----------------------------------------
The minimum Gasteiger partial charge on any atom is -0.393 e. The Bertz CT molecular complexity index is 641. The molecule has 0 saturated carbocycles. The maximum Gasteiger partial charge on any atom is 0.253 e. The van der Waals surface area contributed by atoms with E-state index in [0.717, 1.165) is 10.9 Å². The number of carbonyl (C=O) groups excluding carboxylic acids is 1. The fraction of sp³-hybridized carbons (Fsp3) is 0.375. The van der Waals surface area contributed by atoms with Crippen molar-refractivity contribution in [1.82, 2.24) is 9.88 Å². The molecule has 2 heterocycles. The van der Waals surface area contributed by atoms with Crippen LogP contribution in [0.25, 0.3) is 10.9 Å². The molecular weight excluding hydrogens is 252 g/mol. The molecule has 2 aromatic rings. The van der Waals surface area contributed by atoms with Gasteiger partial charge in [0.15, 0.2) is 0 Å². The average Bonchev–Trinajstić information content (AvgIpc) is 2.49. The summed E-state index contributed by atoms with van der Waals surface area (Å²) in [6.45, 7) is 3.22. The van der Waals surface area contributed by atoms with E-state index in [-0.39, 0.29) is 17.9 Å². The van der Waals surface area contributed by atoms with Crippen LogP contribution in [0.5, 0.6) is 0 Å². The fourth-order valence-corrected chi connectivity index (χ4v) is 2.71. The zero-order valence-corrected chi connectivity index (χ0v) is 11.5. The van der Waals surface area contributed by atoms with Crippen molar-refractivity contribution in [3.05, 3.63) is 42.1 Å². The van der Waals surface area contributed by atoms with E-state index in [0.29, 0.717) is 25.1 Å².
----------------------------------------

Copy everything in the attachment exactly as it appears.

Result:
The minimum Gasteiger partial charge on any atom is -0.393 e. The Bertz CT molecular complexity index is 641. The molecule has 0 saturated carbocycles. The maximum Gasteiger partial charge on any atom is 0.253 e. The van der Waals surface area contributed by atoms with E-state index in [0.717, 1.165) is 10.9 Å². The number of carbonyl (C=O) groups excluding carboxylic acids is 1. The fraction of sp³-hybridized carbons (Fsp3) is 0.375. The van der Waals surface area contributed by atoms with Crippen molar-refractivity contribution in [1.82, 2.24) is 9.88 Å². The molecule has 2 heterocycles. The van der Waals surface area contributed by atoms with Crippen LogP contribution in [0.25, 0.3) is 10.9 Å². The molecular weight excluding hydrogens is 252 g/mol. The molecule has 2 aromatic rings. The van der Waals surface area contributed by atoms with Gasteiger partial charge in [0.15, 0.2) is 0 Å². The average Bonchev–Trinajstić information content (AvgIpc) is 2.49. The summed E-state index contributed by atoms with van der Waals surface area (Å²) in [6.45, 7) is 3.22. The van der Waals surface area contributed by atoms with E-state index in [-0.39, 0.29) is 17.9 Å². The van der Waals surface area contributed by atoms with Crippen LogP contribution in [0.5, 0.6) is 0 Å². The fourth-order valence-corrected chi connectivity index (χ4v) is 2.71. The zero-order valence-corrected chi connectivity index (χ0v) is 11.5. The van der Waals surface area contributed by atoms with Crippen molar-refractivity contribution in [3.05, 3.63) is 42.1 Å². The van der Waals surface area contributed by atoms with E-state index in [0.29, 0.717) is 25.1 Å².